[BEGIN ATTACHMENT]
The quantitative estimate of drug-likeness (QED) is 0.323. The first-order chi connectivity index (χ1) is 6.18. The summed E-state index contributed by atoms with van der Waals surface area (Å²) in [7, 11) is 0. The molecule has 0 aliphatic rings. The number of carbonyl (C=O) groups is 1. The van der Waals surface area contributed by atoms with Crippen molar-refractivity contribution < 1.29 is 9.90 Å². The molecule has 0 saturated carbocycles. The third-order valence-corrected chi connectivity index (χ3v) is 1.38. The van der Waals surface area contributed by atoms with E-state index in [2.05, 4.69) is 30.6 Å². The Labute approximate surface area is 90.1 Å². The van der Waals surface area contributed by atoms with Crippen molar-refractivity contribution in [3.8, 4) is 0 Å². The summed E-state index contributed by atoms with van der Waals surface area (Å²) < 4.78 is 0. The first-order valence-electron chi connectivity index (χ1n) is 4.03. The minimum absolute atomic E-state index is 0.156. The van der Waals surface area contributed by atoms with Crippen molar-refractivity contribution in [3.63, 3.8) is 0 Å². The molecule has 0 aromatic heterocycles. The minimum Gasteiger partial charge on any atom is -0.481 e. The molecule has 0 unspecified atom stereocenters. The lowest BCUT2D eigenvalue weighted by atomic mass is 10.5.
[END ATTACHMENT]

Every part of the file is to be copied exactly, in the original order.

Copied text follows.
The quantitative estimate of drug-likeness (QED) is 0.323. The first-order chi connectivity index (χ1) is 6.18. The summed E-state index contributed by atoms with van der Waals surface area (Å²) in [7, 11) is 0. The molecule has 0 aliphatic rings. The number of carbonyl (C=O) groups is 1. The van der Waals surface area contributed by atoms with Crippen molar-refractivity contribution < 1.29 is 9.90 Å². The molecule has 0 saturated carbocycles. The third-order valence-corrected chi connectivity index (χ3v) is 1.38. The van der Waals surface area contributed by atoms with E-state index in [2.05, 4.69) is 30.6 Å². The Labute approximate surface area is 90.1 Å². The van der Waals surface area contributed by atoms with Crippen molar-refractivity contribution in [3.8, 4) is 0 Å². The summed E-state index contributed by atoms with van der Waals surface area (Å²) < 4.78 is 0. The first-order valence-electron chi connectivity index (χ1n) is 4.03. The minimum absolute atomic E-state index is 0.156. The van der Waals surface area contributed by atoms with Crippen molar-refractivity contribution in [3.63, 3.8) is 0 Å². The molecule has 0 aromatic heterocycles. The minimum Gasteiger partial charge on any atom is -0.481 e. The molecule has 0 unspecified atom stereocenters. The lowest BCUT2D eigenvalue weighted by atomic mass is 10.5.